If the Leave vote was driven by a desire to escape being imprisoned by lack of opportunity, coupled with a need to blame something outside of ‘myself’, then groups in Britain who have been ‘left behind’ by rapid change were most likely to support Brexit. I do not doubt for a moment that a great many people around Britain feel left out, marginalised, and not included in the benefits of modern global capitalism. Whether leaving the EU will help them is another matter. I believe it will not.

Marginalised people face difficult times. While lack of qualifications put them at a disadvantage in an ‘information age’ economy, they are also marginalised by the shrinking pay, commitments and hours in low-end information age jobs like call centres and service positions. Service jobs are not as hard nor as arduous as jobs like mining, steelworking, shipbuilding or manufacturing and may seem superficially easier or less demanding. Yet in the established, if arduous, industrial sectors a long history of trade unions arguing for the ‘Return of Experience’ – i.e. wages that rise with service and seniority – led to an expectation among those who endured tough jobs that their pay and conditions would improve over their years of service. This is not true for the service sector, where there is little union representation and few opportunities for promotion. How many ‘bosses’ does a call-centre need?

There is an excellent New Yorker article citing the growing research on this issue of the growing failure to deliver increased prosperity with length of service here:

http://www.newyorker.com/news/benjamin-wallace-wells/the-despair-of-learning-that-experience-no-longer-matters?mbid=social_twitter

Neither do service jobs carry any ‘heroic’ virtue as do difficult, dangerous roles like mining etc. Miners are the epitome of everyday male heroism in modern society. No-one ever thinks of heroic call-centre workers, with the possible and fictional exception of Halle Berry in ‘The Call.’ Which you can find here:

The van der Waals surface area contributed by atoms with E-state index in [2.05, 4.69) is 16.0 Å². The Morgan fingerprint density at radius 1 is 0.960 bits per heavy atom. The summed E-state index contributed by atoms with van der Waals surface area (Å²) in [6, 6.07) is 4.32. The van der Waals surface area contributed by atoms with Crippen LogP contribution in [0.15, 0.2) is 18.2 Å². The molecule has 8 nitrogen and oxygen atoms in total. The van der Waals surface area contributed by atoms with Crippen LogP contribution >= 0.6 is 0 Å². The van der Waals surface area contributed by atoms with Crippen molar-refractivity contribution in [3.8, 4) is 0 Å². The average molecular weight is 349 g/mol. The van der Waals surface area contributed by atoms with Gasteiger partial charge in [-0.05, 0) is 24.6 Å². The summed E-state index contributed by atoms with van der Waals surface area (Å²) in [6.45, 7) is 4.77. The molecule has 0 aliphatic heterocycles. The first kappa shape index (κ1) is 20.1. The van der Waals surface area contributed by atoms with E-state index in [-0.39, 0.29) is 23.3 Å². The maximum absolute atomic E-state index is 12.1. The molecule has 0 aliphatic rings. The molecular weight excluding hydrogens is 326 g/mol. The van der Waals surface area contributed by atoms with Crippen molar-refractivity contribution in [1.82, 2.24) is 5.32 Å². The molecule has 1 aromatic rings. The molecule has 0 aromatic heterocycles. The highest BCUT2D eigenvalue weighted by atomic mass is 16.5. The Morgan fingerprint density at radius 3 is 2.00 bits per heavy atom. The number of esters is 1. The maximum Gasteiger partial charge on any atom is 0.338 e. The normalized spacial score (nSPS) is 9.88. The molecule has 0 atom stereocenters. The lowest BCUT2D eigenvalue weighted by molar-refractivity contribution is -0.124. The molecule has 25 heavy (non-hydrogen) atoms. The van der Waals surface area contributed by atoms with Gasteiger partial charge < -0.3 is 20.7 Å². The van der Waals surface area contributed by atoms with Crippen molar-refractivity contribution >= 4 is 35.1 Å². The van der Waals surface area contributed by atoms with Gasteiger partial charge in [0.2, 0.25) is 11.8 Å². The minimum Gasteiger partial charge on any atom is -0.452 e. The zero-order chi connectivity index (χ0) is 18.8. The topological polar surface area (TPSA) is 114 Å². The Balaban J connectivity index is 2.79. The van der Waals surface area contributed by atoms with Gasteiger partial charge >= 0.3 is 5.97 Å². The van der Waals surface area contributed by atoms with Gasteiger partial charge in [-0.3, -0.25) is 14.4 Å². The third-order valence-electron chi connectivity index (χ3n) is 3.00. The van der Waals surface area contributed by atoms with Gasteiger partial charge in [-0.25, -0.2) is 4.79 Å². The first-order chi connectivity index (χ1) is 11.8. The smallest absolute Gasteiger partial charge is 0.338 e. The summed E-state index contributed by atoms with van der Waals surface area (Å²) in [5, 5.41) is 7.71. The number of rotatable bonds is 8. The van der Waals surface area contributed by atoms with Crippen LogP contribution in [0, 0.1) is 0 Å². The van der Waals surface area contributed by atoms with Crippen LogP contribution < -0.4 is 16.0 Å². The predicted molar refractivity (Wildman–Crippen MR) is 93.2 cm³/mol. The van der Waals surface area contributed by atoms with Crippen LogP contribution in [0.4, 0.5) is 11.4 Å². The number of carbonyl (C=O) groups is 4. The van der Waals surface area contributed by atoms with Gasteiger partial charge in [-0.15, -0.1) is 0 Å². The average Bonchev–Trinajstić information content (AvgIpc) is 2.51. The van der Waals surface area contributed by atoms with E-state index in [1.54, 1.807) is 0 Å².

https://www.youtube.com/watch?v=oVBWmYHAgZI&t=2s

This failure to get their heads around the information age may make it difficult for the ‘left behind’ to adapt and prosper in future, whether we stay in Europe or not. It remains to be seen whether we can bring back those traditional roles, whether we shall again see those coal-blackened faces or horny handed sons of toil! Even if we can that will only cater for a few hundreds of us: the rest will be left to experience the loss of our freedoms and connections.

 

 

 

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As a psychologist, psychotherapist and research practitioner of 40 years, I've had the benefit of the experiences of more than 100,000 people around the world. They've talked about their daily lives, hopes, fears, ambitions and needs. These experiences have helped me to contribute to innovations from Beds in Business and the Fast Track for airlines to television drama and online communities. Specialties:Large groups, facilitation, application of psychological theories to commercial issues